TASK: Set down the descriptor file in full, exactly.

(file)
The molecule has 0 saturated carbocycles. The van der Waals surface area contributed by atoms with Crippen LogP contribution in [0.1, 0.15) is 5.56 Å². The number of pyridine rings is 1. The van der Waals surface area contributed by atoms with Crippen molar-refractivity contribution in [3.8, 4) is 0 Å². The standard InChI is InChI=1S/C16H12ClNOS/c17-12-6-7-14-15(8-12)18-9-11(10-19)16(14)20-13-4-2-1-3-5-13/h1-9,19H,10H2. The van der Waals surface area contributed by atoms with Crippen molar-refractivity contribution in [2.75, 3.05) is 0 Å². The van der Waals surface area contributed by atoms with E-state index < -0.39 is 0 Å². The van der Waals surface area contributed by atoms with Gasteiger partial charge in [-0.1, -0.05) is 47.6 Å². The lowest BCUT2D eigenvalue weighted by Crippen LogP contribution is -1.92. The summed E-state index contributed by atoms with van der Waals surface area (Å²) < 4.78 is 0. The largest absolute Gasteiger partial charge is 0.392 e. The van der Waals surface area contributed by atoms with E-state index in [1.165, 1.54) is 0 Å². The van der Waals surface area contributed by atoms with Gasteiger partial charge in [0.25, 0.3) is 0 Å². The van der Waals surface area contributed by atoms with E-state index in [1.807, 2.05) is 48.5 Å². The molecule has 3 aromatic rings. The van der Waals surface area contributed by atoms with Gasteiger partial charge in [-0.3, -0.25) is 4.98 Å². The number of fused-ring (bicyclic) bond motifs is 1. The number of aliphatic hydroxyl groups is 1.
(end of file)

The molecule has 0 saturated carbocycles. The van der Waals surface area contributed by atoms with Crippen LogP contribution in [0.1, 0.15) is 5.56 Å². The number of pyridine rings is 1. The van der Waals surface area contributed by atoms with Crippen molar-refractivity contribution in [3.8, 4) is 0 Å². The standard InChI is InChI=1S/C16H12ClNOS/c17-12-6-7-14-15(8-12)18-9-11(10-19)16(14)20-13-4-2-1-3-5-13/h1-9,19H,10H2. The van der Waals surface area contributed by atoms with Crippen molar-refractivity contribution in [2.75, 3.05) is 0 Å². The van der Waals surface area contributed by atoms with E-state index < -0.39 is 0 Å². The van der Waals surface area contributed by atoms with Gasteiger partial charge in [-0.1, -0.05) is 47.6 Å². The lowest BCUT2D eigenvalue weighted by Crippen LogP contribution is -1.92. The summed E-state index contributed by atoms with van der Waals surface area (Å²) < 4.78 is 0. The largest absolute Gasteiger partial charge is 0.392 e. The van der Waals surface area contributed by atoms with E-state index in [1.165, 1.54) is 0 Å². The van der Waals surface area contributed by atoms with Gasteiger partial charge in [0.25, 0.3) is 0 Å². The van der Waals surface area contributed by atoms with E-state index in [1.807, 2.05) is 48.5 Å². The molecule has 3 aromatic rings. The van der Waals surface area contributed by atoms with Gasteiger partial charge in [-0.3, -0.25) is 4.98 Å². The number of fused-ring (bicyclic) bond motifs is 1. The number of aliphatic hydroxyl groups is 1.